So I live in New York City, and we have a pretty strong contingent of what locals call "hipsters". I realize I may sound a bit like an old fogey by quoting the group of people like that -- I know the category has been around for a while in various regions of the country -- but I still approach the idea with some confused caution.

I guess I need a working definition before I start analysis:

"Hipsters are a subculture of men and women typically in their 20's and 30's that value independent thinking, counter-culture, progressive politics, an appreciation of art and indie-rock, creativity, intelligence, and witty banter." (Urbandictionary, No. 2)

And what's important for my criticism is this definition as it relates to feminism and gender progress (particularly for men): "Hipsters shun mainstream societal conventions that apply to dating preferences and traditional "rules" of physical attraction....The concepts of androgyny and feminism have influenced hipster culture, where hipster men are often as thin as the women they date. The muscular and athletic all-American male ideal is not seen as attractive by confident and culturally-empowered hipster women who instead view them as symbols of male oppression, sexism, and misogyny." (Urbandictionary, No. 2)

I understand that there's only so much that Urbandictionary can really help with regard to critiques of an entire culture of people, but you get the idea. In an attempt to subvert many conservative aspects of society, this new culture is formed that draws its group lines with passion and confidence. And that's what first freaks me out, I guess. In creating this super liberal group for themselves, my interactions with hipsters have often been somewhat jarring because I don't listen to the right music (especially if you listen to something're done), I don't dress like them, I don't have politics like them. Cultures like this become hypercultures with clearly delimited lines that serve to exclude.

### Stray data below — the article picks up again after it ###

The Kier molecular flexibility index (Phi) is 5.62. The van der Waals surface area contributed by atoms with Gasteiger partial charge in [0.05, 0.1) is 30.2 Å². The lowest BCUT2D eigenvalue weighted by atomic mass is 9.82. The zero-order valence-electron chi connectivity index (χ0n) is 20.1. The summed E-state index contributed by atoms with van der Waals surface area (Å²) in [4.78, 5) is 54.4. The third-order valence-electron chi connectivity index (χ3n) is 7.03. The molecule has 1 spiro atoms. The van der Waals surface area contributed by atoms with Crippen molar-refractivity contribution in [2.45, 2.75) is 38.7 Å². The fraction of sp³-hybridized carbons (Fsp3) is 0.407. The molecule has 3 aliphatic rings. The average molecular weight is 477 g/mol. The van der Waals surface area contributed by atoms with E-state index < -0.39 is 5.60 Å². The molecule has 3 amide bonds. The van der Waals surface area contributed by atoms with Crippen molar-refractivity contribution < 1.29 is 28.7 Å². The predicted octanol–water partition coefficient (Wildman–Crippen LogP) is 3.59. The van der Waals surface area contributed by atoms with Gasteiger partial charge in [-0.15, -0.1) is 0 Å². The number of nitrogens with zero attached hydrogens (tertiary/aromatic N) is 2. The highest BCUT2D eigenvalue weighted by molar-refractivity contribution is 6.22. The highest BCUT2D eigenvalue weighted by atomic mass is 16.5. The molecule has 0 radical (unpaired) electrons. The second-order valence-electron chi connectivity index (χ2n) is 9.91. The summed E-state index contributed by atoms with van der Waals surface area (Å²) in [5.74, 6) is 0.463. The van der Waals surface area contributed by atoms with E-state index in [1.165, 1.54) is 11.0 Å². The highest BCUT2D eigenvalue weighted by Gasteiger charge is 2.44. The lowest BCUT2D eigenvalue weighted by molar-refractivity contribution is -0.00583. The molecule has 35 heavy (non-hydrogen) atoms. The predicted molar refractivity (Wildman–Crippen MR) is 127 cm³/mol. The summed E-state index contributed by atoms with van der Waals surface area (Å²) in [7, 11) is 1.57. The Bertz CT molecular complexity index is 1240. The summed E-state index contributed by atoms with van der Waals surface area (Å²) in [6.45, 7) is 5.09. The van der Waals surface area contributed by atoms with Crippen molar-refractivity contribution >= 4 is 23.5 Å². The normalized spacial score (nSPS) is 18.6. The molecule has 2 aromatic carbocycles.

But I think my real point is less whining about how there's this super cool group I don't feel comfortable hanging out with. My real, somewhat academic interest here has to do with images of masculinity and desire. Hipster guys do something somewhat revolutionary in that they have seemingly recreated images of desirable men. They can wear eyeliner, wear tight jeans, and basically dress like a stereotypical gay guy -- and still be considered attractive by a large group of (hipster-minded) people. Pretty amazing. Normally being this kind of guy in any other circumstance would not produce this effect.

My critique, however, is that I'm highly skeptical that hipster culture is actually addressing some of the real issues that also exist among more hegemonic forms of masculinity. Particularly when hipster culture seems to center itself around being "the new kind of cool", part of me worries that this "new [hipster] man" is really just a repackaging of a largely dominant manhood. Are hipster men more willing to be more submissive in romantic situations? Are they willing to be romantically sought, or are they still expected to be the romantic and sexual aggressor? And as far as taking steps towards more egalitarian sexual relationships, I am curious if women are invoking more dominant roles in the bedroom or if sexual practices are the same [read: non-egalitarian] as in more traditional relationships. Are hipster men in relationships part of a more progressive approach to labor -- are they doing the dishes, staying home with the kids, or not having a masculinity crisis because they're not the breadwinners?

Too many questions. Hipsters out there, give me some answers!

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